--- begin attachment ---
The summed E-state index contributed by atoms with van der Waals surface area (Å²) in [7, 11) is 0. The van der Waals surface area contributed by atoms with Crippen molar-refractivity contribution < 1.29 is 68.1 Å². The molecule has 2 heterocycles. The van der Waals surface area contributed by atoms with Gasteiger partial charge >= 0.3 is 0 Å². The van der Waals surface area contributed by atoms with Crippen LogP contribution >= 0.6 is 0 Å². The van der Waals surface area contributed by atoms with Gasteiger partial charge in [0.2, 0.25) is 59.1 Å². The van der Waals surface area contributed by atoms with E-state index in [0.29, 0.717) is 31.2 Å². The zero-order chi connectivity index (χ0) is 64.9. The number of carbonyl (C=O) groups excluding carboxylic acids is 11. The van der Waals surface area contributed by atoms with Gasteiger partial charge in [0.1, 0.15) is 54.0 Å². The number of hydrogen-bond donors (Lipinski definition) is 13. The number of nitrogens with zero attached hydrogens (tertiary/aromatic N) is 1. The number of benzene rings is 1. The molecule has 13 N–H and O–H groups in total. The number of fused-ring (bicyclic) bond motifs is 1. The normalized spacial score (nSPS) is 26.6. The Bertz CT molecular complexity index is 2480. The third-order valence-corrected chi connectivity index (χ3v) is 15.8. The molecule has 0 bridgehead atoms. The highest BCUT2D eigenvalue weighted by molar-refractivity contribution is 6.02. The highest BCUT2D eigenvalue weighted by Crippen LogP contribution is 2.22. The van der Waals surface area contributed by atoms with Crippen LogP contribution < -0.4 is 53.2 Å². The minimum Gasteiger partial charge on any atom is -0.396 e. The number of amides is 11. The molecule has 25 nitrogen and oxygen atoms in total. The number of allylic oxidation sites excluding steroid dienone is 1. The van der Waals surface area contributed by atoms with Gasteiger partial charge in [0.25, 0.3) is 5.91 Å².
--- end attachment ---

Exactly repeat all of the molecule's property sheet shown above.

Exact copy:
The summed E-state index contributed by atoms with van der Waals surface area (Å²) in [7, 11) is 0. The van der Waals surface area contributed by atoms with Crippen molar-refractivity contribution < 1.29 is 68.1 Å². The molecule has 2 heterocycles. The van der Waals surface area contributed by atoms with Gasteiger partial charge >= 0.3 is 0 Å². The van der Waals surface area contributed by atoms with Crippen LogP contribution >= 0.6 is 0 Å². The van der Waals surface area contributed by atoms with Gasteiger partial charge in [0.2, 0.25) is 59.1 Å². The van der Waals surface area contributed by atoms with E-state index in [0.29, 0.717) is 31.2 Å². The zero-order chi connectivity index (χ0) is 64.9. The number of carbonyl (C=O) groups excluding carboxylic acids is 11. The van der Waals surface area contributed by atoms with Gasteiger partial charge in [0.1, 0.15) is 54.0 Å². The number of hydrogen-bond donors (Lipinski definition) is 13. The number of nitrogens with zero attached hydrogens (tertiary/aromatic N) is 1. The number of benzene rings is 1. The molecule has 13 N–H and O–H groups in total. The number of fused-ring (bicyclic) bond motifs is 1. The normalized spacial score (nSPS) is 26.6. The Bertz CT molecular complexity index is 2480. The third-order valence-corrected chi connectivity index (χ3v) is 15.8. The molecule has 0 bridgehead atoms. The highest BCUT2D eigenvalue weighted by molar-refractivity contribution is 6.02. The highest BCUT2D eigenvalue weighted by Crippen LogP contribution is 2.22. The van der Waals surface area contributed by atoms with Crippen LogP contribution < -0.4 is 53.2 Å². The minimum Gasteiger partial charge on any atom is -0.396 e. The number of amides is 11. The molecule has 25 nitrogen and oxygen atoms in total. The number of allylic oxidation sites excluding steroid dienone is 1. The van der Waals surface area contributed by atoms with Gasteiger partial charge in [0.25, 0.3) is 5.91 Å².